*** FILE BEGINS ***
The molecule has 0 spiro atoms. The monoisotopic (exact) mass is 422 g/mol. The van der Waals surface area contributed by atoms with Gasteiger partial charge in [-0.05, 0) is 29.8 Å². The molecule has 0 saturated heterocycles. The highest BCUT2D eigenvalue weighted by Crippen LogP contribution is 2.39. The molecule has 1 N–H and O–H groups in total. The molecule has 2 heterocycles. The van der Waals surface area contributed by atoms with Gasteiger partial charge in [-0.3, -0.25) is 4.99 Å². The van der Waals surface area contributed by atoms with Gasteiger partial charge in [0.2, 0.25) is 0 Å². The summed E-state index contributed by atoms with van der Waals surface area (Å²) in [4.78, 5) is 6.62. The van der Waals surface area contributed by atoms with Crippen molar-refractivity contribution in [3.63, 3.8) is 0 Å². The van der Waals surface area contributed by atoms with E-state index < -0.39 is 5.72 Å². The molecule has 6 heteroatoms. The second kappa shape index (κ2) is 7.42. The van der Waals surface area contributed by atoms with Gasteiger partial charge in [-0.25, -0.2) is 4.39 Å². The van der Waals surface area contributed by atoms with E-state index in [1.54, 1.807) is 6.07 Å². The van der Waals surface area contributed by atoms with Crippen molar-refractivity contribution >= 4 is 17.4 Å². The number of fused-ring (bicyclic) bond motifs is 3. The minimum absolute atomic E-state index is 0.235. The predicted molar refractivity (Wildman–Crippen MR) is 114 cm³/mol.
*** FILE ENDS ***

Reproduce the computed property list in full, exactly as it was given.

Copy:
The molecule has 0 spiro atoms. The monoisotopic (exact) mass is 422 g/mol. The van der Waals surface area contributed by atoms with Gasteiger partial charge in [-0.05, 0) is 29.8 Å². The molecule has 0 saturated heterocycles. The highest BCUT2D eigenvalue weighted by Crippen LogP contribution is 2.39. The molecule has 1 N–H and O–H groups in total. The molecule has 2 heterocycles. The van der Waals surface area contributed by atoms with Gasteiger partial charge in [-0.3, -0.25) is 4.99 Å². The van der Waals surface area contributed by atoms with Gasteiger partial charge in [0.2, 0.25) is 0 Å². The summed E-state index contributed by atoms with van der Waals surface area (Å²) in [4.78, 5) is 6.62. The van der Waals surface area contributed by atoms with Crippen molar-refractivity contribution in [3.63, 3.8) is 0 Å². The van der Waals surface area contributed by atoms with E-state index < -0.39 is 5.72 Å². The molecule has 6 heteroatoms. The second kappa shape index (κ2) is 7.42. The van der Waals surface area contributed by atoms with Gasteiger partial charge in [-0.25, -0.2) is 4.39 Å². The van der Waals surface area contributed by atoms with E-state index in [1.54, 1.807) is 6.07 Å². The van der Waals surface area contributed by atoms with Crippen molar-refractivity contribution >= 4 is 17.4 Å². The number of fused-ring (bicyclic) bond motifs is 3. The minimum absolute atomic E-state index is 0.235. The predicted molar refractivity (Wildman–Crippen MR) is 114 cm³/mol.